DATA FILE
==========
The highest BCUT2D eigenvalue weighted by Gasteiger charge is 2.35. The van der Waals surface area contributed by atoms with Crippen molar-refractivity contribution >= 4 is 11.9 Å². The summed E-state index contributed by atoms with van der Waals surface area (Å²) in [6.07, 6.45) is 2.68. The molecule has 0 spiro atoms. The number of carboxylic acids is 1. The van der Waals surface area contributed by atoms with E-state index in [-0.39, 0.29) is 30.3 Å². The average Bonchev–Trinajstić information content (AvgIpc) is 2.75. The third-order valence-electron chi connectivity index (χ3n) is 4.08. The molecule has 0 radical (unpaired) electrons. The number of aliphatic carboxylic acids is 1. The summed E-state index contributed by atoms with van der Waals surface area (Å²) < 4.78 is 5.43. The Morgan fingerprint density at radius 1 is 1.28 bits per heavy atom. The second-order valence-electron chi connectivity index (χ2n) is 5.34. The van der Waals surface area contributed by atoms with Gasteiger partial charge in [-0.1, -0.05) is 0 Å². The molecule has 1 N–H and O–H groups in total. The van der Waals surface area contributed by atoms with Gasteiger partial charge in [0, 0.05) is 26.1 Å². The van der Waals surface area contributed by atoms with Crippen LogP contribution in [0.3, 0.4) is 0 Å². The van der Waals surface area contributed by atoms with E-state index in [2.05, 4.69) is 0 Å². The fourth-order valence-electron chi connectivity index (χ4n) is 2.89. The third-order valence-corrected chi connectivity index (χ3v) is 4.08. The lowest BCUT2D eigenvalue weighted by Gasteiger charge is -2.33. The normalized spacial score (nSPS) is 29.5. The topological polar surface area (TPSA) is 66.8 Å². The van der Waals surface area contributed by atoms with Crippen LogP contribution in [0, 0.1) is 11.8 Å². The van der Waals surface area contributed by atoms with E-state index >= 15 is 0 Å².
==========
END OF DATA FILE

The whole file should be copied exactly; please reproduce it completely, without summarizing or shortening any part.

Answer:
The highest BCUT2D eigenvalue weighted by Gasteiger charge is 2.35. The van der Waals surface area contributed by atoms with Crippen molar-refractivity contribution >= 4 is 11.9 Å². The summed E-state index contributed by atoms with van der Waals surface area (Å²) in [6.07, 6.45) is 2.68. The molecule has 0 spiro atoms. The number of carboxylic acids is 1. The van der Waals surface area contributed by atoms with E-state index in [-0.39, 0.29) is 30.3 Å². The average Bonchev–Trinajstić information content (AvgIpc) is 2.75. The third-order valence-electron chi connectivity index (χ3n) is 4.08. The molecule has 0 radical (unpaired) electrons. The number of aliphatic carboxylic acids is 1. The summed E-state index contributed by atoms with van der Waals surface area (Å²) < 4.78 is 5.43. The Morgan fingerprint density at radius 1 is 1.28 bits per heavy atom. The second-order valence-electron chi connectivity index (χ2n) is 5.34. The van der Waals surface area contributed by atoms with Gasteiger partial charge in [-0.1, -0.05) is 0 Å². The molecule has 1 N–H and O–H groups in total. The van der Waals surface area contributed by atoms with Gasteiger partial charge in [0, 0.05) is 26.1 Å². The van der Waals surface area contributed by atoms with Crippen LogP contribution in [0.3, 0.4) is 0 Å². The van der Waals surface area contributed by atoms with E-state index in [2.05, 4.69) is 0 Å². The fourth-order valence-electron chi connectivity index (χ4n) is 2.89. The third-order valence-corrected chi connectivity index (χ3v) is 4.08. The lowest BCUT2D eigenvalue weighted by Gasteiger charge is -2.33. The normalized spacial score (nSPS) is 29.5. The topological polar surface area (TPSA) is 66.8 Å². The van der Waals surface area contributed by atoms with Crippen LogP contribution in [0, 0.1) is 11.8 Å². The van der Waals surface area contributed by atoms with E-state index >= 15 is 0 Å².